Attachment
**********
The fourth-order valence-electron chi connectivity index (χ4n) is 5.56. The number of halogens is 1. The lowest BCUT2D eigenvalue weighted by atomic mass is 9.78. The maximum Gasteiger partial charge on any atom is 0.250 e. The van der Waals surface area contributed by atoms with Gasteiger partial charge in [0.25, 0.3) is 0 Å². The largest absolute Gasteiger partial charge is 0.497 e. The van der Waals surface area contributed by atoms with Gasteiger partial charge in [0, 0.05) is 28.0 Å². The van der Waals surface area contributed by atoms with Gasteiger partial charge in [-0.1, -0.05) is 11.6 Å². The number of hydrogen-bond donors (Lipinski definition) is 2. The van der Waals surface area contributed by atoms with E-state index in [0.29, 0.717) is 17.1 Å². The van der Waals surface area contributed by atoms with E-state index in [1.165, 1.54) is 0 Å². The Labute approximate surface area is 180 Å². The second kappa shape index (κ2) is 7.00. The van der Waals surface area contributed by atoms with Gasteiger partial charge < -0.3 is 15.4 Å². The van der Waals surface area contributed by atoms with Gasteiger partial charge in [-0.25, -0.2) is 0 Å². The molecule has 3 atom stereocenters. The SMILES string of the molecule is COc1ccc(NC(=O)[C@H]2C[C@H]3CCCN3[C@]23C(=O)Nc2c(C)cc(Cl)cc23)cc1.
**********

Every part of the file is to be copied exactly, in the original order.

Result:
The fourth-order valence-electron chi connectivity index (χ4n) is 5.56. The number of halogens is 1. The lowest BCUT2D eigenvalue weighted by atomic mass is 9.78. The maximum Gasteiger partial charge on any atom is 0.250 e. The van der Waals surface area contributed by atoms with Gasteiger partial charge in [0.25, 0.3) is 0 Å². The largest absolute Gasteiger partial charge is 0.497 e. The van der Waals surface area contributed by atoms with Gasteiger partial charge in [0, 0.05) is 28.0 Å². The van der Waals surface area contributed by atoms with Gasteiger partial charge in [-0.1, -0.05) is 11.6 Å². The number of hydrogen-bond donors (Lipinski definition) is 2. The van der Waals surface area contributed by atoms with E-state index in [0.29, 0.717) is 17.1 Å². The van der Waals surface area contributed by atoms with E-state index in [1.165, 1.54) is 0 Å². The Labute approximate surface area is 180 Å². The second kappa shape index (κ2) is 7.00. The van der Waals surface area contributed by atoms with Gasteiger partial charge < -0.3 is 15.4 Å². The van der Waals surface area contributed by atoms with Gasteiger partial charge in [-0.25, -0.2) is 0 Å². The molecule has 3 atom stereocenters. The SMILES string of the molecule is COc1ccc(NC(=O)[C@H]2C[C@H]3CCCN3[C@]23C(=O)Nc2c(C)cc(Cl)cc23)cc1.